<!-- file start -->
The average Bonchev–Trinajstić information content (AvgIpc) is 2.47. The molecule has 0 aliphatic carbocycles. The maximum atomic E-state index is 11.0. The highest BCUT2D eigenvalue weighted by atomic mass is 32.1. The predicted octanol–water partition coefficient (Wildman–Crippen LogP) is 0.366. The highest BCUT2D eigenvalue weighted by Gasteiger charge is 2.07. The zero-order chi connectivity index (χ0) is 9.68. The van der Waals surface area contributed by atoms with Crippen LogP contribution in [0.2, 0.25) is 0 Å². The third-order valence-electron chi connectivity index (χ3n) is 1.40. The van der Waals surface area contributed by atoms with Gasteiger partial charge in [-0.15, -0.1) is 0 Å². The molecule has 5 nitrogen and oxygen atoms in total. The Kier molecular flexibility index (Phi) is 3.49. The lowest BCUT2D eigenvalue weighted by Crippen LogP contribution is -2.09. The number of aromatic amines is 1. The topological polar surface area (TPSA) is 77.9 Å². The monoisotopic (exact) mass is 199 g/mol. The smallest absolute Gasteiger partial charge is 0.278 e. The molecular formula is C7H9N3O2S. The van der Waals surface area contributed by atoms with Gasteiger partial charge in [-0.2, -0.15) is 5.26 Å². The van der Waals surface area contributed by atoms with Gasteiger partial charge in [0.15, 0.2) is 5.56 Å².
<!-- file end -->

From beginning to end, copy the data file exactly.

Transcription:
The average Bonchev–Trinajstić information content (AvgIpc) is 2.47. The molecule has 0 aliphatic carbocycles. The maximum atomic E-state index is 11.0. The highest BCUT2D eigenvalue weighted by atomic mass is 32.1. The predicted octanol–water partition coefficient (Wildman–Crippen LogP) is 0.366. The highest BCUT2D eigenvalue weighted by Gasteiger charge is 2.07. The zero-order chi connectivity index (χ0) is 9.68. The van der Waals surface area contributed by atoms with Crippen LogP contribution in [0.2, 0.25) is 0 Å². The third-order valence-electron chi connectivity index (χ3n) is 1.40. The van der Waals surface area contributed by atoms with Gasteiger partial charge in [-0.15, -0.1) is 0 Å². The molecule has 5 nitrogen and oxygen atoms in total. The Kier molecular flexibility index (Phi) is 3.49. The lowest BCUT2D eigenvalue weighted by Crippen LogP contribution is -2.09. The number of aromatic amines is 1. The topological polar surface area (TPSA) is 77.9 Å². The monoisotopic (exact) mass is 199 g/mol. The smallest absolute Gasteiger partial charge is 0.278 e. The molecular formula is C7H9N3O2S. The van der Waals surface area contributed by atoms with Gasteiger partial charge in [-0.2, -0.15) is 5.26 Å². The van der Waals surface area contributed by atoms with Gasteiger partial charge in [0.15, 0.2) is 5.56 Å².